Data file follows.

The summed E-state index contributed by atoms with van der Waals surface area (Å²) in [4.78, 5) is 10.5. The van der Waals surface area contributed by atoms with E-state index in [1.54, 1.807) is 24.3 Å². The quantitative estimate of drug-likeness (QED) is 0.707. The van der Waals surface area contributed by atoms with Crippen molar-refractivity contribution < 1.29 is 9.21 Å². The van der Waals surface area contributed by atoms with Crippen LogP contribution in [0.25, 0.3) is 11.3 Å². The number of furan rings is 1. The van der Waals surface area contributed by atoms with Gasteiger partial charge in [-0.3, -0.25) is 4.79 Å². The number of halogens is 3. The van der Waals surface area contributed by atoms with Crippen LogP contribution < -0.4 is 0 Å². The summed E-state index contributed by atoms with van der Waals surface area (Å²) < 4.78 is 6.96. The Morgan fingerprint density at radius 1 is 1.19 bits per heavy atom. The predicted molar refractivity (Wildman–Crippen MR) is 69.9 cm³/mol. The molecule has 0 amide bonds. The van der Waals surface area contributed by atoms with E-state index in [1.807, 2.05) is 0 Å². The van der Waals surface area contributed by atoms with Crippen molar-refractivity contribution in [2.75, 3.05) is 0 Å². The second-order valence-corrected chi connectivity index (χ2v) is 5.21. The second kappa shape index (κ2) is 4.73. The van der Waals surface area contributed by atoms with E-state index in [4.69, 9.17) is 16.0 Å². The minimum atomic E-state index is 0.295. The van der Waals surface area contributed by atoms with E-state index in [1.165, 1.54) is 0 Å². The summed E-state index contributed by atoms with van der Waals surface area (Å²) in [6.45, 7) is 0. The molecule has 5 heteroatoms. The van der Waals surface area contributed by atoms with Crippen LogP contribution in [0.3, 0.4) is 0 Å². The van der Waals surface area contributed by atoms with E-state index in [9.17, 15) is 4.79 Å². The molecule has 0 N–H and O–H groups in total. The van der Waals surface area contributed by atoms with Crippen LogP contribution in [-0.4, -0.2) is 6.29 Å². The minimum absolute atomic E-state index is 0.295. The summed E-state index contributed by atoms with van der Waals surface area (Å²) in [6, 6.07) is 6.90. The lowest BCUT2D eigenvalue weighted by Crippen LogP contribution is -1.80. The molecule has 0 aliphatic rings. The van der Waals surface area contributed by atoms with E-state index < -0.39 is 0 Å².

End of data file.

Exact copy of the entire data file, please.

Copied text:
The summed E-state index contributed by atoms with van der Waals surface area (Å²) in [4.78, 5) is 10.5. The van der Waals surface area contributed by atoms with E-state index in [1.54, 1.807) is 24.3 Å². The quantitative estimate of drug-likeness (QED) is 0.707. The van der Waals surface area contributed by atoms with Crippen molar-refractivity contribution < 1.29 is 9.21 Å². The van der Waals surface area contributed by atoms with Crippen LogP contribution in [0.25, 0.3) is 11.3 Å². The number of furan rings is 1. The van der Waals surface area contributed by atoms with Gasteiger partial charge in [-0.3, -0.25) is 4.79 Å². The number of halogens is 3. The van der Waals surface area contributed by atoms with Crippen LogP contribution < -0.4 is 0 Å². The summed E-state index contributed by atoms with van der Waals surface area (Å²) < 4.78 is 6.96. The Morgan fingerprint density at radius 1 is 1.19 bits per heavy atom. The predicted molar refractivity (Wildman–Crippen MR) is 69.9 cm³/mol. The molecule has 0 amide bonds. The van der Waals surface area contributed by atoms with E-state index in [1.807, 2.05) is 0 Å². The van der Waals surface area contributed by atoms with Crippen molar-refractivity contribution in [2.75, 3.05) is 0 Å². The second-order valence-corrected chi connectivity index (χ2v) is 5.21. The second kappa shape index (κ2) is 4.73. The van der Waals surface area contributed by atoms with E-state index in [4.69, 9.17) is 16.0 Å². The minimum atomic E-state index is 0.295. The van der Waals surface area contributed by atoms with E-state index in [1.165, 1.54) is 0 Å². The summed E-state index contributed by atoms with van der Waals surface area (Å²) in [6.45, 7) is 0. The molecule has 5 heteroatoms. The van der Waals surface area contributed by atoms with Crippen LogP contribution in [0.3, 0.4) is 0 Å². The van der Waals surface area contributed by atoms with E-state index in [9.17, 15) is 4.79 Å². The molecule has 0 N–H and O–H groups in total. The van der Waals surface area contributed by atoms with Crippen LogP contribution in [-0.4, -0.2) is 6.29 Å². The minimum absolute atomic E-state index is 0.295. The summed E-state index contributed by atoms with van der Waals surface area (Å²) in [6, 6.07) is 6.90. The lowest BCUT2D eigenvalue weighted by Crippen LogP contribution is -1.80. The molecule has 0 aliphatic rings. The van der Waals surface area contributed by atoms with E-state index < -0.39 is 0 Å².